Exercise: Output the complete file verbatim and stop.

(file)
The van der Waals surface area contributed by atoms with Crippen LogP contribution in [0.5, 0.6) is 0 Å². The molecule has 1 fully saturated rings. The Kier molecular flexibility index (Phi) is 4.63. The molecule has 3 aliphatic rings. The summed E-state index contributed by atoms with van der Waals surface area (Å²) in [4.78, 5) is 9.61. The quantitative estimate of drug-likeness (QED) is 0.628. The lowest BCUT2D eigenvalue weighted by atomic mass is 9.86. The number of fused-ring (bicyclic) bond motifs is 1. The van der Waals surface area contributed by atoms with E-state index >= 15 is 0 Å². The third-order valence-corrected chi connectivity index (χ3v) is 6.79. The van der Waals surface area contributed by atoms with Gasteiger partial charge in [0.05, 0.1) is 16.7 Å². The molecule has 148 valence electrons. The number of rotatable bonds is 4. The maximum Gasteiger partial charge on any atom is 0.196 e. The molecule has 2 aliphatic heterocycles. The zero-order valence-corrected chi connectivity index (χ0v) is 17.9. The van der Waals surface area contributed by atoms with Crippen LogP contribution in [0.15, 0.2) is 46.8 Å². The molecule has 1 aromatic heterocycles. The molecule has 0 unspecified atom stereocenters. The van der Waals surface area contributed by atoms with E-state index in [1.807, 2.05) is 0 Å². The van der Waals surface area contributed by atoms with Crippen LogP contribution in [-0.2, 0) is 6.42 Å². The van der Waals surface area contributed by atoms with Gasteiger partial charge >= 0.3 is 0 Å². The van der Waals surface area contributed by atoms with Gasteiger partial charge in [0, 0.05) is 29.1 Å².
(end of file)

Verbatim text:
The van der Waals surface area contributed by atoms with Crippen LogP contribution in [0.5, 0.6) is 0 Å². The molecule has 1 fully saturated rings. The Kier molecular flexibility index (Phi) is 4.63. The molecule has 3 aliphatic rings. The summed E-state index contributed by atoms with van der Waals surface area (Å²) in [4.78, 5) is 9.61. The quantitative estimate of drug-likeness (QED) is 0.628. The lowest BCUT2D eigenvalue weighted by atomic mass is 9.86. The number of fused-ring (bicyclic) bond motifs is 1. The van der Waals surface area contributed by atoms with E-state index >= 15 is 0 Å². The third-order valence-corrected chi connectivity index (χ3v) is 6.79. The van der Waals surface area contributed by atoms with Gasteiger partial charge in [0.05, 0.1) is 16.7 Å². The molecule has 148 valence electrons. The number of rotatable bonds is 4. The maximum Gasteiger partial charge on any atom is 0.196 e. The molecule has 2 aliphatic heterocycles. The zero-order valence-corrected chi connectivity index (χ0v) is 17.9. The van der Waals surface area contributed by atoms with Crippen LogP contribution in [0.15, 0.2) is 46.8 Å². The molecule has 1 aromatic heterocycles. The molecule has 0 unspecified atom stereocenters. The van der Waals surface area contributed by atoms with E-state index in [1.807, 2.05) is 0 Å². The van der Waals surface area contributed by atoms with Crippen LogP contribution in [-0.2, 0) is 6.42 Å². The van der Waals surface area contributed by atoms with Gasteiger partial charge >= 0.3 is 0 Å². The van der Waals surface area contributed by atoms with Gasteiger partial charge in [0, 0.05) is 29.1 Å².